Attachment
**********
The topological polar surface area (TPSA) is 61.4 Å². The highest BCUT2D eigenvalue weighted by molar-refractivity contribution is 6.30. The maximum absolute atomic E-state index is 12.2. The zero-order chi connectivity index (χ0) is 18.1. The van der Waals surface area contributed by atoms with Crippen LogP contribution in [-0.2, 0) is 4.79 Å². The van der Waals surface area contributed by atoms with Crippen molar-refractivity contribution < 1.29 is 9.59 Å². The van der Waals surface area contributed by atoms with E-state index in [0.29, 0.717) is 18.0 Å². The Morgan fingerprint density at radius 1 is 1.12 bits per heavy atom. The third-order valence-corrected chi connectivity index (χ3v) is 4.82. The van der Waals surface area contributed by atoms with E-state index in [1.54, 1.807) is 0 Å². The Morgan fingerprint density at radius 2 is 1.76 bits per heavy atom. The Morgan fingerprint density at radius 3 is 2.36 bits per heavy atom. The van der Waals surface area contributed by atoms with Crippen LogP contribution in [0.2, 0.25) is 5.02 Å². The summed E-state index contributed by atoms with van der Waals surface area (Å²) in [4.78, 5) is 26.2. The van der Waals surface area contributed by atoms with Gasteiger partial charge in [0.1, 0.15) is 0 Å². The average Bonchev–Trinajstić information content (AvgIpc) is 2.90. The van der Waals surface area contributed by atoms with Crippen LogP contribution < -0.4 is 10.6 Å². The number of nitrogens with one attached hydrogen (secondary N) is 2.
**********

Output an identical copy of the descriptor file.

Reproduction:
The topological polar surface area (TPSA) is 61.4 Å². The highest BCUT2D eigenvalue weighted by molar-refractivity contribution is 6.30. The maximum absolute atomic E-state index is 12.2. The zero-order chi connectivity index (χ0) is 18.1. The van der Waals surface area contributed by atoms with Crippen LogP contribution in [-0.2, 0) is 4.79 Å². The van der Waals surface area contributed by atoms with Crippen molar-refractivity contribution < 1.29 is 9.59 Å². The van der Waals surface area contributed by atoms with E-state index in [0.29, 0.717) is 18.0 Å². The Morgan fingerprint density at radius 1 is 1.12 bits per heavy atom. The third-order valence-corrected chi connectivity index (χ3v) is 4.82. The van der Waals surface area contributed by atoms with E-state index in [1.54, 1.807) is 0 Å². The Morgan fingerprint density at radius 2 is 1.76 bits per heavy atom. The Morgan fingerprint density at radius 3 is 2.36 bits per heavy atom. The van der Waals surface area contributed by atoms with Crippen LogP contribution in [0.2, 0.25) is 5.02 Å². The summed E-state index contributed by atoms with van der Waals surface area (Å²) in [4.78, 5) is 26.2. The van der Waals surface area contributed by atoms with Gasteiger partial charge in [0.1, 0.15) is 0 Å². The average Bonchev–Trinajstić information content (AvgIpc) is 2.90. The van der Waals surface area contributed by atoms with Crippen LogP contribution < -0.4 is 10.6 Å². The number of nitrogens with one attached hydrogen (secondary N) is 2.